(Not to pollute rolo's 2045 thread further.)
It occurs that there are many ways to do this, some perhaps better than others.
Mirror diagonals are just like newtonian secondaries - so if you open up the mirror, you can place them against a flat to check for accuracy.
Prism diagonals also should have three flat surfaces as well in like kind.
After that, you're left with secondary lateral chromaticism if the glass isn't uniform in refractive index, or perhaps if the angle of a face is wrong.
If the glass is "swirled" or strained, it's non-uniform density will deflect parallel light, much like with air density in a Schlerien system - like when you do a Foucault test with your warm hand causing ripples.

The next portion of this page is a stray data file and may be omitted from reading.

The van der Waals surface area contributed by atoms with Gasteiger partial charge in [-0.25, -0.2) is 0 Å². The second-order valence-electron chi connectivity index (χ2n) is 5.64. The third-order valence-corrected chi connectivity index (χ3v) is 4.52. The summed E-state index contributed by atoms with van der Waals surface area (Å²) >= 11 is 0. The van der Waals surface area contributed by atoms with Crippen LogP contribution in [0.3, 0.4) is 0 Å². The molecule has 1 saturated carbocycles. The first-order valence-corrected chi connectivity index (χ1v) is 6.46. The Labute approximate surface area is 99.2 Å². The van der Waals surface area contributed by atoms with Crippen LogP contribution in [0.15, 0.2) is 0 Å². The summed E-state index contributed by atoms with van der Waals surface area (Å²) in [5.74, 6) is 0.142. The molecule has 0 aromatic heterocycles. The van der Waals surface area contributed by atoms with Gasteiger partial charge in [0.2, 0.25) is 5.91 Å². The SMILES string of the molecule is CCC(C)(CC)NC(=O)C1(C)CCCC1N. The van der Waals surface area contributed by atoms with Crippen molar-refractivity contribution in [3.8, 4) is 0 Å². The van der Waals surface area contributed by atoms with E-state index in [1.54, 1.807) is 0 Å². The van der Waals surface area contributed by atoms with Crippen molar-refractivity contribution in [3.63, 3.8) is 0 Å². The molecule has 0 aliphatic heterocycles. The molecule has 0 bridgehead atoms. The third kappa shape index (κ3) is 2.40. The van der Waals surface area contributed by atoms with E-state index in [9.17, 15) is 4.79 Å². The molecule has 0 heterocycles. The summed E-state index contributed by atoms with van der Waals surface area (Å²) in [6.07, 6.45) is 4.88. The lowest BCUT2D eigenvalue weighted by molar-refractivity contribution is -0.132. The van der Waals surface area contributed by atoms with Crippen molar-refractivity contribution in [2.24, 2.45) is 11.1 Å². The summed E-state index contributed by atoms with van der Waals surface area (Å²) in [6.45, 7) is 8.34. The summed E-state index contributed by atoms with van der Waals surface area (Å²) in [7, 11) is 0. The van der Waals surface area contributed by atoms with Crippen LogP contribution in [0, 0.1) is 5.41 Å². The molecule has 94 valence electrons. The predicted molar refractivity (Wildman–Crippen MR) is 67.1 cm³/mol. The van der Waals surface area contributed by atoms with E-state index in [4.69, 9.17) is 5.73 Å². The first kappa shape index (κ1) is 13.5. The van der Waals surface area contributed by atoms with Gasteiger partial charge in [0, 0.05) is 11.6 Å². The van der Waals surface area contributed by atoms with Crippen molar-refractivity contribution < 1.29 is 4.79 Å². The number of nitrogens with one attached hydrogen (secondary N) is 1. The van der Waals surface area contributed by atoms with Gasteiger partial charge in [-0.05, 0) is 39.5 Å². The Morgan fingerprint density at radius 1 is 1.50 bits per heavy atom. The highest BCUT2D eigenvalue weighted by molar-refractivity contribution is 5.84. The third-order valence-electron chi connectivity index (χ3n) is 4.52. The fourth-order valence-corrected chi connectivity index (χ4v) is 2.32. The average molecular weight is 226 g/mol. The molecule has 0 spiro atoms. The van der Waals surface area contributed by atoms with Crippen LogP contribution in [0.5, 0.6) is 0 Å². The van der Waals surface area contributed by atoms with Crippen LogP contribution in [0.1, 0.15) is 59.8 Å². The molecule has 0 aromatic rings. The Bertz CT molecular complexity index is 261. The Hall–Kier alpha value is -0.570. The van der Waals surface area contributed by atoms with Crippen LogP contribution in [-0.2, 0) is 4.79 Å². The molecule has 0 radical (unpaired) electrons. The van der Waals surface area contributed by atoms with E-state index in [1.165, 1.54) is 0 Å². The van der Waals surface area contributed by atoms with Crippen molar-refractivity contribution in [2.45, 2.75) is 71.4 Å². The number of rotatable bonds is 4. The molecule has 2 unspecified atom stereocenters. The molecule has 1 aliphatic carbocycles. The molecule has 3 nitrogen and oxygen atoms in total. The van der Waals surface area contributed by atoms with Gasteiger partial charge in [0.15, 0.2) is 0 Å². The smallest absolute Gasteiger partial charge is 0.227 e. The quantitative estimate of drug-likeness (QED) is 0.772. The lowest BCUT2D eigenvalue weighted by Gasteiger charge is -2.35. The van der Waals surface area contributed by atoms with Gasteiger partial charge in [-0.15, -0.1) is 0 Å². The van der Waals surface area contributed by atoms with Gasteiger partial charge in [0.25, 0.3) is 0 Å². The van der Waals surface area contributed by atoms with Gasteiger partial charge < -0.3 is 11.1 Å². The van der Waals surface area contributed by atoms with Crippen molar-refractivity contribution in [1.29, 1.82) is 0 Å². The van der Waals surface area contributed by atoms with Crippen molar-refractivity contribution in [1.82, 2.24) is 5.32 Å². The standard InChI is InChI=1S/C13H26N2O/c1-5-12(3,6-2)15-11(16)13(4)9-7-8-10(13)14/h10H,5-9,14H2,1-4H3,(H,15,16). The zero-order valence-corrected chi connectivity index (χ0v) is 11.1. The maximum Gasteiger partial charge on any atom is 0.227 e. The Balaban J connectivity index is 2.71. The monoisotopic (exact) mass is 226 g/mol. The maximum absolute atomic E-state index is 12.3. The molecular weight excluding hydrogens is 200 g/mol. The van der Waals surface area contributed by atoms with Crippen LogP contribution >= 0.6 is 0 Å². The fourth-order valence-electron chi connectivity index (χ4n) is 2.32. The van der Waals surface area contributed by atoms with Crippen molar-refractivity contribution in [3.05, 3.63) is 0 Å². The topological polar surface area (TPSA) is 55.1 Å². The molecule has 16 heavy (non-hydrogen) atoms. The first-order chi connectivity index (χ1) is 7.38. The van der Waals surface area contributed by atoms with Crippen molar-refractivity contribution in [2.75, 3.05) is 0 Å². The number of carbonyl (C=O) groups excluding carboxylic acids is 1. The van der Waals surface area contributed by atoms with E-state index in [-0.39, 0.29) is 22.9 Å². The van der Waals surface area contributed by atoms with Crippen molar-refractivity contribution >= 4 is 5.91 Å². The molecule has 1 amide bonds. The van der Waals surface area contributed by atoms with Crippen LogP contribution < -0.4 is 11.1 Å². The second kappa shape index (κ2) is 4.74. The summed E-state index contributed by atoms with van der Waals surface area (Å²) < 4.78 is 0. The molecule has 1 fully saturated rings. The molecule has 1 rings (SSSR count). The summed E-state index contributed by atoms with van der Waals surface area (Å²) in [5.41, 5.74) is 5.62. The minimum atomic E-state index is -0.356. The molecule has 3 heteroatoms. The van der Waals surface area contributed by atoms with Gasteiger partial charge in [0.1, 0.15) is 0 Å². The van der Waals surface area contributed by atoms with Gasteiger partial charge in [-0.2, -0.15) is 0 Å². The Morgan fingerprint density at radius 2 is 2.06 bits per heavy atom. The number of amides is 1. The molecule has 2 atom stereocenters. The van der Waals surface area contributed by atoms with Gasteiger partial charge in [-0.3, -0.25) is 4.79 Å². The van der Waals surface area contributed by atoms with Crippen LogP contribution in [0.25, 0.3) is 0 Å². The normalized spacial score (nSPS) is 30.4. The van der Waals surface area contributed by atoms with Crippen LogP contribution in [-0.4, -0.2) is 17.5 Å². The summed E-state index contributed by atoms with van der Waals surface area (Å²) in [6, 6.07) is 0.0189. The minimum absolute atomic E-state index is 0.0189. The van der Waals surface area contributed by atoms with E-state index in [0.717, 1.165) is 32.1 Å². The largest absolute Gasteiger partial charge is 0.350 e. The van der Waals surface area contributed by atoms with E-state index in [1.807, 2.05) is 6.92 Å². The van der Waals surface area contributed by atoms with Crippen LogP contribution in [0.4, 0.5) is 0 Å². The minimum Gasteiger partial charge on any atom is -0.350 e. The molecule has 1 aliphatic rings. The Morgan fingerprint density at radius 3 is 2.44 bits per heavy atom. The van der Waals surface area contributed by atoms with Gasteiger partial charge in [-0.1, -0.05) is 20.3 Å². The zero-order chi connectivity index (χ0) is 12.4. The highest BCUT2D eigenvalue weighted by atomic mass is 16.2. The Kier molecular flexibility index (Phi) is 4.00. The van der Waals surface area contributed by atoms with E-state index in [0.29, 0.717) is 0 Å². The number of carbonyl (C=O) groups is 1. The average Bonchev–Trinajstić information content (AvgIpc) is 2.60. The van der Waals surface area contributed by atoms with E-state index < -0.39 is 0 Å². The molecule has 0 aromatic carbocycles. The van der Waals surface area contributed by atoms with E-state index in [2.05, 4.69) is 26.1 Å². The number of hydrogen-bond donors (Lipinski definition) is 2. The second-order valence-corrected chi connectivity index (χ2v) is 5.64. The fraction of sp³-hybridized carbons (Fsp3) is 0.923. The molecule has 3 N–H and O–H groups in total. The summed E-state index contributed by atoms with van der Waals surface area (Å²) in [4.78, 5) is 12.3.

Perhaps DPAC with the diagonal in front of the objective, with the mirror to the side "leg" of the diagonal would get that best. Perhaps use the objective dustcap with a central hole to support the diagonal with?